Brooches in the form of coats of arms from the various European countries
I love collecting vintage brooches when I'm abroad as I can't really find them locally. But one afternoon, a moment of serendipity brought me to a shop in Singapore that has been around since 1968. The couple who now owns it inherited the business and they have a wonderful selection of vintage jewellery stashed amongst more modern pieces . These vintage pieces go all the way back to the 70's and unlike today where most costume jewellery come from Hong Kong, Taiwan and Korea, these older pieces were from Germany, Spain and England. Over the years, the high labour costs in these countries made it difficult for this industry to remain competitive. I love the aluminium alloy jewellery that was a specialty of West Germany (before the period of unification). They were known as eloxal (electrolytic oxidation of aluminum) which is an incredibly lightweight aluminum alloy. Much of the late 1950s-70s West German metal jewelry is made of Eloxal. This Eloxal metal has survived wonderfully over the years because of its inherent resilient qualities. It will not tarnish, is scratch resistant and many pieces look exactly the same as the day it was made. How wonderful is that !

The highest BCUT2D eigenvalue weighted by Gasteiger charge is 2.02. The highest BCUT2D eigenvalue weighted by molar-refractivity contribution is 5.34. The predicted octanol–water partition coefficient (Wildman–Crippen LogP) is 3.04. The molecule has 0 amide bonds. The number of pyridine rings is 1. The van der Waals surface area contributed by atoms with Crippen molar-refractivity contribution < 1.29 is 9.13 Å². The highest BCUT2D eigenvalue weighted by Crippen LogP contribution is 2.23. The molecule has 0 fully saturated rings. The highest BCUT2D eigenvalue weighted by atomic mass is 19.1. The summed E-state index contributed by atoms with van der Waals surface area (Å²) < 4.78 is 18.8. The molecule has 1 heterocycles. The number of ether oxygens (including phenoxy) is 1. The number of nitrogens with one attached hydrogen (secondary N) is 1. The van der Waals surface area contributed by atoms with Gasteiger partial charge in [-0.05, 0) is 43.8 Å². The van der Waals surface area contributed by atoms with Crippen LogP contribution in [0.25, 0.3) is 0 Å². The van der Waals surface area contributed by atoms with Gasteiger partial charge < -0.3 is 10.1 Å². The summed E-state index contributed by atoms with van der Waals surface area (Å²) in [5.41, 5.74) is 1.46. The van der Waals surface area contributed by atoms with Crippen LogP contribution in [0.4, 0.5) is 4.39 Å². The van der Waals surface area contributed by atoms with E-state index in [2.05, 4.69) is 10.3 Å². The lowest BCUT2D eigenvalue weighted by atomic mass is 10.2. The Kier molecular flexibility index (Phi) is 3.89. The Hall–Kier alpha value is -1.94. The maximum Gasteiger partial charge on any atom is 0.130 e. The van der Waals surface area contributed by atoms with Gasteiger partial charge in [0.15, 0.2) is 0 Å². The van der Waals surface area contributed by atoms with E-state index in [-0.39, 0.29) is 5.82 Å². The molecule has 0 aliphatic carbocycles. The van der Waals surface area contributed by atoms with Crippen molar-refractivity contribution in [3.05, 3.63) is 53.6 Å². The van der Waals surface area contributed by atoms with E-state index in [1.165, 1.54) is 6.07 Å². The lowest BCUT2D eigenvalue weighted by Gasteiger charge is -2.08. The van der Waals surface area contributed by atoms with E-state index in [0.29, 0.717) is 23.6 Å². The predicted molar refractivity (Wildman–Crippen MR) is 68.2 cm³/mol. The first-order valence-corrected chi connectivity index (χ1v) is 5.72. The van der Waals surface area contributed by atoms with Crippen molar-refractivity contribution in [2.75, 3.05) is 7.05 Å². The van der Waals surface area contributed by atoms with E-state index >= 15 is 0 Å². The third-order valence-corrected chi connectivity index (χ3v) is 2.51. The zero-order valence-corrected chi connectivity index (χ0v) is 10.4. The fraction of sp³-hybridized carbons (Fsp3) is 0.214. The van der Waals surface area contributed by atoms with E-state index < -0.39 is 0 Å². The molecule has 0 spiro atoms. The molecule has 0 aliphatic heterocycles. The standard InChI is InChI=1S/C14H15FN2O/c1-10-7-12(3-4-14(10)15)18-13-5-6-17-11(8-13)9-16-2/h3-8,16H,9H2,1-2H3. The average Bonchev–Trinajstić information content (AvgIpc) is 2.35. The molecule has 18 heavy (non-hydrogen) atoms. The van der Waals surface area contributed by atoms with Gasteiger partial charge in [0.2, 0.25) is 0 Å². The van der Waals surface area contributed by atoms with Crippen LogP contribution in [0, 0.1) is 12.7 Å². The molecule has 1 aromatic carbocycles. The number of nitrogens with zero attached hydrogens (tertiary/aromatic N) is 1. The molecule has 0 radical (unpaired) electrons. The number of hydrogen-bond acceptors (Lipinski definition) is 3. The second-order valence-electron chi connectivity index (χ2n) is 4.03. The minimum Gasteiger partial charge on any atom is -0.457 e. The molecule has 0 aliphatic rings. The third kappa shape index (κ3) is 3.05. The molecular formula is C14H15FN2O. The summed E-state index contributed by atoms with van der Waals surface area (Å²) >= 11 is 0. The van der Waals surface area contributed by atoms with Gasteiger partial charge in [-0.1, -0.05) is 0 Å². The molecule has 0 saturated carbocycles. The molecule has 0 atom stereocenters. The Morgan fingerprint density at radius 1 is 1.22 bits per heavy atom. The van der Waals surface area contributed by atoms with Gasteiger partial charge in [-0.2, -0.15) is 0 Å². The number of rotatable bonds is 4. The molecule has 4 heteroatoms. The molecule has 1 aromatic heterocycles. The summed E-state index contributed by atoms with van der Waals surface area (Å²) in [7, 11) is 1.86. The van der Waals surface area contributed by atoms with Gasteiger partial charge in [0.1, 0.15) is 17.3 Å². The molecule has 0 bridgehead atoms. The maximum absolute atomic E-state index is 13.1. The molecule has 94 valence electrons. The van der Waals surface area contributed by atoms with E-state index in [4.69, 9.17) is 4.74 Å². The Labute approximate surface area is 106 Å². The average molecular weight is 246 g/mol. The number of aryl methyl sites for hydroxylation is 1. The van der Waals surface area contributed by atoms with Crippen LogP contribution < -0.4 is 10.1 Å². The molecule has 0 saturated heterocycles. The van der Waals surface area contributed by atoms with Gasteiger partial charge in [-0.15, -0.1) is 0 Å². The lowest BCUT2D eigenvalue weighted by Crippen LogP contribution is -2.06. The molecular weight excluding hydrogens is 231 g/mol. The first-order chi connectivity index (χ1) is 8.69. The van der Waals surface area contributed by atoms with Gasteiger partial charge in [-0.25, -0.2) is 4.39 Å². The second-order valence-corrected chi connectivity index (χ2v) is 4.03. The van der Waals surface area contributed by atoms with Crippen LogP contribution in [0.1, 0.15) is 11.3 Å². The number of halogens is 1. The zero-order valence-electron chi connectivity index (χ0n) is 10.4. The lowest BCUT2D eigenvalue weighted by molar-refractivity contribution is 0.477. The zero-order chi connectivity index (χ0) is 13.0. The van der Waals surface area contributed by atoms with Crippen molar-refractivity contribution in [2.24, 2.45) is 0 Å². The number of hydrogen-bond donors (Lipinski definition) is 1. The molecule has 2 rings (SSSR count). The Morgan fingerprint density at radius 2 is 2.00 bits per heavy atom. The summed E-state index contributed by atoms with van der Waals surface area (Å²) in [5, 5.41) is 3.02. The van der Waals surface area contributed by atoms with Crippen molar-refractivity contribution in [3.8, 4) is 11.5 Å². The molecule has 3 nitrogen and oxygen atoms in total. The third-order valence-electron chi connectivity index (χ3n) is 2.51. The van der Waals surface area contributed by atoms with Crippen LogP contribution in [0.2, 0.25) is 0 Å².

The couple also had a few pieces of the most unusual brooches. These featured the coat of arms of England and even Bavaria, a state in Germany. The owner shared the story of how he managed to obtain these pieces years back when a friend who owned a similar kind of shop migrated to Hong Kong. I particularly like the design for the coat of arms of England's majesty service which features a lion and a unicorn. The lion symbolises England and the unicorn, Scotland. The inscription Dieu Et Mon Driot is a French word meaning God and my right.
Singapore which follows the British judisciary system also has its coat of arms which features a lion and a tiger. The lion represents the current state while the tiger honours our cultural link to Malaysia. The inscription Majulah Singapura means Onward Singapore in Malay.
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